While snow still blankets most of the high country in the central Cascades, the mid-elevation ridges and mountain tops east of the Cascades below 7,000 feet elevation have melted and are opening up, creating more wildland opportunities for intrepid and more experienced hikers.
Here are two remarkable and easy-to-get-to hikes within 2 1/2 hours of Tri-Cities, west of Yakima. These moderate-difficulty hikes offer some of the best vistas of the Cascades you can experience. One is steeper and harder than the other, but both are truly worthwhile. There are no facilities once you’ve left the highway, so be prepared — these are serious hikes. Bring a day pack with extra clothes, plenty of water, lunch, snacks and all the hiking essentials, and don’t where flip flops.
Goat Peak (Trail 958C)
Last week I went along on an organized hike by the Cascadians (www.cascadians.org), an outdoor recreation and conservation group in Yakima, to Goat Peak in the William O. Douglas Wilderness Area. The trailhead is 52 miles west of Yakima on Highway 410, 14 miles east of Chinook Pass. The parking lot is on the south side of the highway, across from the Hells Crossing Campground. The trailhead sign is well marked and also identifies the much easier Pleasant Valley Loop Trail.
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Goat Peak is named appropriately. This amazing trail goes straight up, rising 3,200 feet in 3.3 miles. The first three-quarters of a mile goes through forest and then follows a short steep valley bottom with a cascading log- and rock-filled creek.
Once you cross the creek, the trail heads east and in places is quite slippery as it crisscrosses dry, sandy and coarse-rock hillsides. It is here that the flowers become more plentiful and diverse. There are pink and purple penstemons galore, scarlet gilia, sedum and phacelia — a blue and purple waterleaf. The views get better as the trail gets higher. At a rock outcrop, the trail turns west and you can look east down the valleys toward Yakima and north at the volcanic layers that compose Fife’s Ridge.
When the trail meets American Ridge, you have just three-tenths of a mile to go until you get to the top. There’s eye candy everywhere.
The summit at 6,400 feet elevation offers a 360-degree view with mountain ranges on all sides. The view includes Mount Aix, Mount Adams, the Goat Rocks, Bumping Lake, Mount Rainier, Fife’s Peak, Mount Stuart, the Stuart Range and the Enchantments. This steep, 6.5-mile round trip hike is chock full of rewards and enjoyment.
Burnt Mountain Trail (Trail 1140)
The trailhead is ten miles off the main highway to White Pass on a dusty gravel forest road, but you don’t need four-wheel drive to get there.
Drive west of Yakima on Highway 12 for 30 miles, and right past the Hause Creek Campground, turn right (north) on National Forest Road 1500, the Bethel Ridge Road. Follow this dirt road for eight miles, and when it hits the ridge top, turn left on Forest Road 199. Go two more miles past Cash Prairie and some recent logging activity, to the Ironstone Mountain Trailhead at the end of the road.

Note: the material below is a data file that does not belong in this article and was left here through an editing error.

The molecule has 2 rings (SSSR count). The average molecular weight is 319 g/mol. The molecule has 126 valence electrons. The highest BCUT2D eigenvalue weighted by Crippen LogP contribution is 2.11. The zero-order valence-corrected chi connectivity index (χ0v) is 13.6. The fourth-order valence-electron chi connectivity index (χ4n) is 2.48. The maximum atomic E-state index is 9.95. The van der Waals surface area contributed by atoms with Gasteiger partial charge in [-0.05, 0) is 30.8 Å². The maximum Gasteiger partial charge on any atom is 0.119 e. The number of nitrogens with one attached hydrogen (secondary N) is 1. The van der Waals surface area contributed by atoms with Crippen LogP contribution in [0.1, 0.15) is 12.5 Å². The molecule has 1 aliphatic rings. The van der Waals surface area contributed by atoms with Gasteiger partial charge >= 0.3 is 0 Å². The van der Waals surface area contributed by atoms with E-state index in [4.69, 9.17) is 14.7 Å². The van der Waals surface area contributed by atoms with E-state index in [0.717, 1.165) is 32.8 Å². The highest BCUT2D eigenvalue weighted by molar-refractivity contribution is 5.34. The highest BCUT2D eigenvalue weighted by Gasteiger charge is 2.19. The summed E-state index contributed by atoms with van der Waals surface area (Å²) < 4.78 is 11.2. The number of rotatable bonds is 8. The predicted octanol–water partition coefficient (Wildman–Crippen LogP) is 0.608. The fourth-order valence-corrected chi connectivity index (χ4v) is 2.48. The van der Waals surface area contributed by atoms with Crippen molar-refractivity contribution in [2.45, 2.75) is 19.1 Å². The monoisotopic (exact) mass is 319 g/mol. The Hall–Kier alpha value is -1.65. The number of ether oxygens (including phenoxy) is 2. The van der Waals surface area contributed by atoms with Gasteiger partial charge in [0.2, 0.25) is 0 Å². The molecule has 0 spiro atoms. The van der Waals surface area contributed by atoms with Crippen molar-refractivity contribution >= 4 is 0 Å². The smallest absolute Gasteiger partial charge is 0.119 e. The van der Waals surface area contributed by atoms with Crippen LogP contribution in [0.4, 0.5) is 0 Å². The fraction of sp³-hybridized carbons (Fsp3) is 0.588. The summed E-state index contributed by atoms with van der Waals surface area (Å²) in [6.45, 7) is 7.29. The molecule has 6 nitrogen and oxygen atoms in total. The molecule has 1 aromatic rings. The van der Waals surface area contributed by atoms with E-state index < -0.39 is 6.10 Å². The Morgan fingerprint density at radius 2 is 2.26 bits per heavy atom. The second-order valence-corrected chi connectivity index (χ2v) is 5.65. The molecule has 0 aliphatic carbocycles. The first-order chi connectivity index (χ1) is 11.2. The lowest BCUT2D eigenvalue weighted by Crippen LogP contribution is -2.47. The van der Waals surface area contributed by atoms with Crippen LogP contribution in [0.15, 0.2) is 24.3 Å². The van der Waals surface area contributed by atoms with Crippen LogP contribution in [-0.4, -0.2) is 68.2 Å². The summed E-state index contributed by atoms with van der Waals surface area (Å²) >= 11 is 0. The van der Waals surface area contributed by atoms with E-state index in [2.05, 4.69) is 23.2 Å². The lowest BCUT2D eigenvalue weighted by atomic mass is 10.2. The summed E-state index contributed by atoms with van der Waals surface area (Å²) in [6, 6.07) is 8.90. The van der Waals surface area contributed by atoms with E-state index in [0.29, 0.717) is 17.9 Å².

The trail is a relatively easy up-and-down ridgeline trail that offers incredible views of Mount Rainier and the surrounding peaks not one quarter of a mile from the trailhead.
From there you’ll descend a little and then head west, traversing through deep, cool forest with a few lingering patches of snow, and then out onto hillside slopes and ridges that are carpeted with flowers. Growing among the boulder and gravel are yellow daisies, purple penstemons, red and dwarf yellow paintbrush, pink Lewisia (also known as bitterroot), baby blue forget-me-nots, and pink and blue phlox. In the dryer sites, you can find deep blue delphinium larkspur and white camas; in the moister areas are towers of hellebore and even some pretty orchid-like yellow, pink or purple plants called louseworts.
In 2 1/2 miles, you’ll reach a saddle and look up to see two rocky knolls. You then scramble (carefully) the last 100 yards up the rocks and reach the top of Burnt Mountain. The 360-degree view of the Cascades is truly remarkable. From the south, you can see the top of Mount Hood, then Mount Adams and the Goat Rocks; west to Shellrock Peak and Mount Rainier; north to Bismark Peak, Nelson Ridge and Mount Aix; and farther off to the northeast, you can see Mount Stuart and the Stuart Range.
If you are lucky, you might see mountain goats. At the very least, you’ll find clumps of fur sticking to the ground and shrubs on the saddle, and plenty of scat along the trail.
Burnt Mountain is a relatively easy five-mile round trip hike with a 500-foot elevation gain, and a maximum elevation of 6,486 feet.
If you want to extend your stay, you can go another 1 1/2 miles. Be careful — from the main trail, it’s a cross country scramble with no trail to reach the saddle and ridge below Shellrock Peak. You can also head south and go another 2 1/2 miles to Ironstone Mountain.
When you are ready, you can head back the way you came and enjoy the amazing views facing the other direction.
Paul Krupin is an avid local hiking enthusiast, retired environmental specialist, and a member of the Intermountain Alpine Club (IMAC). He has been hiking the trails of the Pacific Northwest since 1976. At least once a month, he leads a free hike to one of the local area trails. Find out more at the Intermountain Alpine Club (IMAC) Facebook or Meetup pages. He can be reached at email@example.com.